'A good get': More than just a player, Tigers see Harrison as leader, teacher

Chris McCosky
The Detroit News
Josh Harrison and Jordy Mercer celebrate after a Pirates win over the Reds in May 2018.

Lakeland, Fla. — It’s not like he was openly recruiting him, mind you. But they have been close friends and teammates for nearly a decade. Naturally, Tigers shortstop Jordy Mercer has been keeping in touch with Josh Harrison these last couple of months as he remained an unsigned free agent.

“I would be like, ‘Any traction?’ and he would say, ‘Still waiting, still waiting. Trying to figure out the best spot,’” Mercer said Thursday morning. “I was like, ‘Well, I am over here now – come on. Let’s go.’

“I didn’t think it would ever happen.”

And then it did.

On Wednesday, the Tigers and Harrison reached an agreement on a one-year, $2 million deal, pending a physical. Harrison, who will wear Lou Whitaker’s No. 1, is expected to arrive at TigerTown Saturday.

“I talked to him yesterday and he was fired up,” Mercer said. “I am fired up.”

A quick history lesson: In July 2009, the Pirates acquired Harrison in a trade with the Cubs and sent him to High-A Lynchburg (Va.). One of the first players he met was Mercer.

“I asked him if he needed a place to live and he said he didn’t have anything,” Mercer said. “I told him we had a pullout couch in our living room he could use until he found something. And he ended up staying the whole year.

“I didn’t know him at all, I was just trying to lend him a hand. I didn’t think he was going to stay the whole year, but I am glad he did.”

A Class A championship, a seven-year run as teammates in Pittsburgh – the double-play combination the last three seasons – and a life-long friendship ensued. But when both entered free agency after last season, they figured their days as teammates were over.

“Most likely we were going to go our separate ways,” Mercer said. “We hoped we’d meet again but no way did I think it’d be this quick. I am excited for everybody else to see what he’s all about. Pittsburgh knows what he’s all about, but other people in this clubhouse, they may have played against him, but to see it in person, it’s unbelievable.”

In his eight seasons with the Pirates, Harrison, who played just about every position on the field before settling in at second base, slashed .277/.317/.408 and was a two-time All-Star. He’s been hampered by left hand injuries the last two seasons, limiting him to 97 games last season.

“He’s a good get for us,” manager Ron Gardenhire said. “He’s a positive person, a leader who has proven himself at this level. He’s another guy who can help improve our situation this year, and maybe beyond.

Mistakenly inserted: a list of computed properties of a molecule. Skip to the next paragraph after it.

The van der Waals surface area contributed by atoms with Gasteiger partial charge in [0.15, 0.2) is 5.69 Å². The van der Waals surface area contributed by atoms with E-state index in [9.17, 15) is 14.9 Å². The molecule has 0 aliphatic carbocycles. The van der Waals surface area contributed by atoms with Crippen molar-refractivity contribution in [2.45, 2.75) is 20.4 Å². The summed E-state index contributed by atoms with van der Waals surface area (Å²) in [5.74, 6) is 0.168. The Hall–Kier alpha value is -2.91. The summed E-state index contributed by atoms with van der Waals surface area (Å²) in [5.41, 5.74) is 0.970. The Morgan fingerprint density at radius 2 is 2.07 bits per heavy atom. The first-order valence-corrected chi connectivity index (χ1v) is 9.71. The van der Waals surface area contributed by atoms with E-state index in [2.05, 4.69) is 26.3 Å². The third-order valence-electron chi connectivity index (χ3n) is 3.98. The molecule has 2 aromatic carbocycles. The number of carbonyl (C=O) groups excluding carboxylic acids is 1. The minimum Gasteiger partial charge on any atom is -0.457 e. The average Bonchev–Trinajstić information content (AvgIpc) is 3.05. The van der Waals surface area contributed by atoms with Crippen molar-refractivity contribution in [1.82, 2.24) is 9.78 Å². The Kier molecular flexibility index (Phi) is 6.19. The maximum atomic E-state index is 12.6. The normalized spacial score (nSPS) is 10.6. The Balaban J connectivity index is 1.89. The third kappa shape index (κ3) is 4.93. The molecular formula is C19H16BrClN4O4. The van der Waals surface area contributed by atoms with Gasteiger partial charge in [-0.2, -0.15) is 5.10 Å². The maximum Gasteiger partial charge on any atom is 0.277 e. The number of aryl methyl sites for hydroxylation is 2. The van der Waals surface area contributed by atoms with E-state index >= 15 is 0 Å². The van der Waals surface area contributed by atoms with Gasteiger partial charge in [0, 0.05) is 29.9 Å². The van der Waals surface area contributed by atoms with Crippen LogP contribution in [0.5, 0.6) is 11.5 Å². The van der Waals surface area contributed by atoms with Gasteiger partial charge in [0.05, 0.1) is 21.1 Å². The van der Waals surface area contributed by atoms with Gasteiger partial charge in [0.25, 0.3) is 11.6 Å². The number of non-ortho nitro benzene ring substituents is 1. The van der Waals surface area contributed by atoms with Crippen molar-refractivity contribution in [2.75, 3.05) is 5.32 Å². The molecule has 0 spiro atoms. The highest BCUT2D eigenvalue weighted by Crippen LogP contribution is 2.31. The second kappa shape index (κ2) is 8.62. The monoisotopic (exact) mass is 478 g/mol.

“He helps us not only as a player on the field, but he’s a teacher. If we’re going to have some young players on the field, he can help them, too.”

Harrison had been on the Tigers' radar during the Winter Meetings, but his price was too high at that time.

“There’s a lot of guys still looking for a job,” Gardenhire said. “And he kind of fell into our lap, which is awesome. David Chadd (assistant general manager) did a great job working with their people. We’re excited.”

Gardenhire joked that it didn’t hurt having a second agent inside the clubhouse working on the Tigers behalf, either – meaning Mercer.

“I am really happy for him and I am really happy for this club,” Mercer said. “He’s going to fit right in. I’ve been around him a long time, almost my whole career in professional baseball. I know the type of guy he is, the type of teammate he is.

“He brings a lot to the table that this team is really going to welcome. These young kids here are going to look up to him.”

Harrison’s presence will indirectly solve the Tigers depth issues at first base, too.

Niko Goodrum, who was in the fight to be the everyday second baseman, is now expected to resume his role as super utility player, filling in all over the field. He and John Hicks will back up Miguel Cabrera at first base.

“However they want to do it, I can’t control that,” Goodrum said. “I can’t control anything except how I come to the field, how I do, how I work. Everything outside of that is outside my control.”

Gardenhire pumped the brakes on doling out roles and playing time this soon. He wisely suggested everybody wait until Harrison actually gets here and gets playing. Having both Harrison and Goodrum gives the Tigers a lot of versatility.  

“Niko has known that from the get-go,” Gardenhire said. “I told him to take ground balls everywhere. I’ve never told him you’re going to be my second baseman, and I never told him he wasn’t going to be my second baseman.

“I just said, let’s everybody just come in here and compete for jobs.”

Mercer said getting back into rhythm with Harrison at second base would be, “like riding a bike. Give it a couple of days, a couple of practices and it’s going to be, ‘Here is it, here we go.’”

The Tigers will have to clear a spot off the 40-man roster once Harrison passes the medicals and is officially signed. 

Twitter @cmccosky